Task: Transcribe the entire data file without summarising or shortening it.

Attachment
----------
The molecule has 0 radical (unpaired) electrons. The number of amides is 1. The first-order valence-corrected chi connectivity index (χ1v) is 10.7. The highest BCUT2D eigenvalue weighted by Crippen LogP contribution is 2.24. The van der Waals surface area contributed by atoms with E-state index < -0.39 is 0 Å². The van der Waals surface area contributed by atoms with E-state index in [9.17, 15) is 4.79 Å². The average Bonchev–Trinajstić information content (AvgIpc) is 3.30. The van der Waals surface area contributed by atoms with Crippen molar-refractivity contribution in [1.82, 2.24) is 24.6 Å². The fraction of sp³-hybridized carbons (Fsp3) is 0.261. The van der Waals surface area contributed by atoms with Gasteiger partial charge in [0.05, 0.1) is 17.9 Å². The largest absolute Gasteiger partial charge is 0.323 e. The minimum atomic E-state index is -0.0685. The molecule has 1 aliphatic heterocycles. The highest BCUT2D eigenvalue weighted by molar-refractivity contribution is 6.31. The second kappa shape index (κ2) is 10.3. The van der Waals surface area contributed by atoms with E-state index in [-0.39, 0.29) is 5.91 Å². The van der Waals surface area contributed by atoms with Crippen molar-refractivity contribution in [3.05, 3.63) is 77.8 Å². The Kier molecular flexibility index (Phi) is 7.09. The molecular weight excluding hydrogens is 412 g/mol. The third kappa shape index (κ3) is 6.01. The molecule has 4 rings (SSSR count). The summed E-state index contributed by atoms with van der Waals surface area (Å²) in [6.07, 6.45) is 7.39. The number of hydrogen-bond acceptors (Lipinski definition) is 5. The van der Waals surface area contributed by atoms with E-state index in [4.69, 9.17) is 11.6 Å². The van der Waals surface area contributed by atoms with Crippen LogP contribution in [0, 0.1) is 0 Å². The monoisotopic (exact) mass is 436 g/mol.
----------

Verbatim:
The molecule has 0 radical (unpaired) electrons. The number of amides is 1. The first-order valence-corrected chi connectivity index (χ1v) is 10.7. The highest BCUT2D eigenvalue weighted by Crippen LogP contribution is 2.24. The van der Waals surface area contributed by atoms with E-state index < -0.39 is 0 Å². The van der Waals surface area contributed by atoms with E-state index in [9.17, 15) is 4.79 Å². The average Bonchev–Trinajstić information content (AvgIpc) is 3.30. The van der Waals surface area contributed by atoms with Crippen molar-refractivity contribution in [1.82, 2.24) is 24.6 Å². The fraction of sp³-hybridized carbons (Fsp3) is 0.261. The van der Waals surface area contributed by atoms with Gasteiger partial charge in [0.05, 0.1) is 17.9 Å². The largest absolute Gasteiger partial charge is 0.323 e. The minimum atomic E-state index is -0.0685. The molecule has 1 aliphatic heterocycles. The highest BCUT2D eigenvalue weighted by molar-refractivity contribution is 6.31. The second kappa shape index (κ2) is 10.3. The van der Waals surface area contributed by atoms with E-state index in [-0.39, 0.29) is 5.91 Å². The van der Waals surface area contributed by atoms with Crippen molar-refractivity contribution in [3.05, 3.63) is 77.8 Å². The Kier molecular flexibility index (Phi) is 7.09. The molecular weight excluding hydrogens is 412 g/mol. The third kappa shape index (κ3) is 6.01. The molecule has 4 rings (SSSR count). The summed E-state index contributed by atoms with van der Waals surface area (Å²) in [6.07, 6.45) is 7.39. The number of hydrogen-bond acceptors (Lipinski definition) is 5. The van der Waals surface area contributed by atoms with E-state index in [4.69, 9.17) is 11.6 Å². The van der Waals surface area contributed by atoms with Crippen LogP contribution in [0, 0.1) is 0 Å². The monoisotopic (exact) mass is 436 g/mol.